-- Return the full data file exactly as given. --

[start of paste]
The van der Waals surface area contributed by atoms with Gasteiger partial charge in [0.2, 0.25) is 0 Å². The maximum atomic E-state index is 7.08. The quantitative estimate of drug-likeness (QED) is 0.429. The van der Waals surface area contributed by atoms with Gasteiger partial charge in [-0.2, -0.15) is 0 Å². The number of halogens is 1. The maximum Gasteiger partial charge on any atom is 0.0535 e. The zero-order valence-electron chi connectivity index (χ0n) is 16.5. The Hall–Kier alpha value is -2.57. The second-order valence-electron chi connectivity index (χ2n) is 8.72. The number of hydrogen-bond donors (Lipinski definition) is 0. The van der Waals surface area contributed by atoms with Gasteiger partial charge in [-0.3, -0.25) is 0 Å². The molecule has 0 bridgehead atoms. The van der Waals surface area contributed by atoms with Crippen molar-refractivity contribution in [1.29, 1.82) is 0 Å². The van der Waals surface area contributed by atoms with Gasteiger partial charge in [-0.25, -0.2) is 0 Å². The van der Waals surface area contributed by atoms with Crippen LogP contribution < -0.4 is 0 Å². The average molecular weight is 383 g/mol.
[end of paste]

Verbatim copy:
The van der Waals surface area contributed by atoms with Gasteiger partial charge in [0.2, 0.25) is 0 Å². The maximum atomic E-state index is 7.08. The quantitative estimate of drug-likeness (QED) is 0.429. The van der Waals surface area contributed by atoms with Gasteiger partial charge in [-0.2, -0.15) is 0 Å². The number of halogens is 1. The maximum Gasteiger partial charge on any atom is 0.0535 e. The zero-order valence-electron chi connectivity index (χ0n) is 16.5. The Hall–Kier alpha value is -2.57. The second-order valence-electron chi connectivity index (χ2n) is 8.72. The number of hydrogen-bond donors (Lipinski definition) is 0. The van der Waals surface area contributed by atoms with Gasteiger partial charge in [-0.3, -0.25) is 0 Å². The molecule has 0 bridgehead atoms. The van der Waals surface area contributed by atoms with Crippen molar-refractivity contribution in [1.29, 1.82) is 0 Å². The van der Waals surface area contributed by atoms with Gasteiger partial charge in [-0.25, -0.2) is 0 Å². The van der Waals surface area contributed by atoms with Crippen LogP contribution < -0.4 is 0 Å². The average molecular weight is 383 g/mol.